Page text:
Gene Demby

Gene Demby is the lead blogger for NPR's Code Switch team.

Before coming to NPR, he served as the managing editor for Huffington Post's BlackVoices following its launch. He later covered politics.

Prior to that role he spent six years in various positions at The New York Times. While working for the Times in 2007, he started a blog about race, culture, politics and media called PostBourgie, which won the 2009 Black Weblog Award for Best News/Politics Site.

Demby is an avid runner, mainly because he wants to stay alive long enough to finally see the Sixers and Eagles win championships in their respective sports. You can follow him on Twitter at @GeeDee215.

Ahead of our forthcoming podcast, I've been heads-down in some reading and interviews about the way we talk about, well, white people. Whiteness has always been a central dynamic of American cultural and political life, though we don't tend to talk about it as such.

It's been only a year and a half since the social protest movement around police violence commonly referred to as Black Lives Matter emerged as a major political force.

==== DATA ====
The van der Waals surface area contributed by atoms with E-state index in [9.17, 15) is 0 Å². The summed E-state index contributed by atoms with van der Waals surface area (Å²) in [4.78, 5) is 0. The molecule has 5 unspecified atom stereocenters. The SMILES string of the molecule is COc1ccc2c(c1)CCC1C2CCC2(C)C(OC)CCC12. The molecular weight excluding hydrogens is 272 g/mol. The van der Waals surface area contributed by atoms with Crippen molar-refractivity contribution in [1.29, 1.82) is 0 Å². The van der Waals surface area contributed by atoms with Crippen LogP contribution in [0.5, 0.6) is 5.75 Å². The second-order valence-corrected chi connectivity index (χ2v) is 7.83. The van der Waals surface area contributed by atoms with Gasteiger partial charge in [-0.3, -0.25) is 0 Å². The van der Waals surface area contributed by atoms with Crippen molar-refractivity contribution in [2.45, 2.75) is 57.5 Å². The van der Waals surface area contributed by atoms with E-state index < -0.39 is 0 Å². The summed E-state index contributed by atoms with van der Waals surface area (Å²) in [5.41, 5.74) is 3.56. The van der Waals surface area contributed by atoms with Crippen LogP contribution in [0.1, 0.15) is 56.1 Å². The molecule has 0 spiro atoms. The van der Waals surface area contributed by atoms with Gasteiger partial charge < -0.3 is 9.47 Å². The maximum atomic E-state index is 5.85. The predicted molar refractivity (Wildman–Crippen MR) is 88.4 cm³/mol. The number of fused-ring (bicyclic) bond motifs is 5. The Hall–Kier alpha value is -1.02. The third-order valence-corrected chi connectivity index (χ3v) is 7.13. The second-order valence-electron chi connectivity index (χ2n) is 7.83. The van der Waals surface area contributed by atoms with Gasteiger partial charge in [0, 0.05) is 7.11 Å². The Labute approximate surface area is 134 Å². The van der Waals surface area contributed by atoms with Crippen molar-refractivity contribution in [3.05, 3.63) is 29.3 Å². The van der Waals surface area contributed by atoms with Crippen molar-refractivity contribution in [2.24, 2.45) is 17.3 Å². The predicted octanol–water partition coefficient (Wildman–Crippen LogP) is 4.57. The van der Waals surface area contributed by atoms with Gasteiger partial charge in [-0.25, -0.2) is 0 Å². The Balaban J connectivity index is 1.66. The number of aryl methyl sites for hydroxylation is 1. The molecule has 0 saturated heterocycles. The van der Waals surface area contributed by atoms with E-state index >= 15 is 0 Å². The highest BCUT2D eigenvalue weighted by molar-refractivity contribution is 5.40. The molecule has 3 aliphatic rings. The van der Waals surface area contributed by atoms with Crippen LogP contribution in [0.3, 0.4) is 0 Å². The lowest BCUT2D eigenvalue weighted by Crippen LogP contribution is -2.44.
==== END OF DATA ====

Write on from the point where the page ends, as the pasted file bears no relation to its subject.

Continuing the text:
Much of this movement's momentum-building and organizing happened on Twitter, and a fascinating new study by media scholars Charlton McIlwain, Deen Freelon and Meredith Clark mapped out how it happened and who drove.

You may have read something like this over the past few weeks, in the run-up to this year's hotly contested Academy Awards ceremony:

This summer, football players at Northwestern University came very close to successfully forming a union — not to demand that they be paid, but to demand better scholarships and safety protocols. Had their bid succeeded, it might have changed college athletics — and, indeed, higher education — in some fundamental ways.

In 1890, a shoemaker from Louisiana named Homer Plessy indentified himself as "black" on the decennial U.S. Census population survey. Plessy did this even though, as a Creole who was one-eighth black, he was light-skinned enough to pass for white.

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